The retinal artery carries oxygen rich blood to the retina. When a blockage occurs in the main artery or one of its branches, the retinal cells begin to suffocate from a lack of oxygen and can cause significant and permanent vision loss. Retinal artery occlusions generally present as sudden and painless vision loss that can involve the peripheral and/or central vision depending on the location of the blockage.
Before this happens, some individuals experience episodes of vision loss. The cause of the blockage is most commonly a clot or embolus (floating blood clot or debris in the bloodstream) from the neck or the heart. This clot blocks blood flow to the retina and individuals with high blood pressure, diabetes, or carotid artery disease are at higher risk.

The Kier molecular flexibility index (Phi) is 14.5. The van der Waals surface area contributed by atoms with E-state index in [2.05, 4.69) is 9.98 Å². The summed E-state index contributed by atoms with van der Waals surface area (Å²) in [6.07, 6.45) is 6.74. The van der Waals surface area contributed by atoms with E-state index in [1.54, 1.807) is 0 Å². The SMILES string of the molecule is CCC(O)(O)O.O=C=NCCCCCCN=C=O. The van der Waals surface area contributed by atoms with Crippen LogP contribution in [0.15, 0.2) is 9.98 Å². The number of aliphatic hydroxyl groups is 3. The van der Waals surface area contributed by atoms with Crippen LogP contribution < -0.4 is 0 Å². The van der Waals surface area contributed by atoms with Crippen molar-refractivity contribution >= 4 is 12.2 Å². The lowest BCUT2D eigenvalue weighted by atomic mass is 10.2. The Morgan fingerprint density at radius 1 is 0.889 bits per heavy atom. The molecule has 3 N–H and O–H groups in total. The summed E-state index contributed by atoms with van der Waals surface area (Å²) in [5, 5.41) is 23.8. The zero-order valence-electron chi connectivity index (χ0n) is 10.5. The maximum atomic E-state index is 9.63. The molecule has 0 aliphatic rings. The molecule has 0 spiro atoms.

Artery occlusions can be diagnosed during your eye exam. A cardiovascular evaluation may be recommended since blood supply can also be affected in other parts of the body (including the heart and brain). Treatment options are limited, but some patients retain reasonably good vision.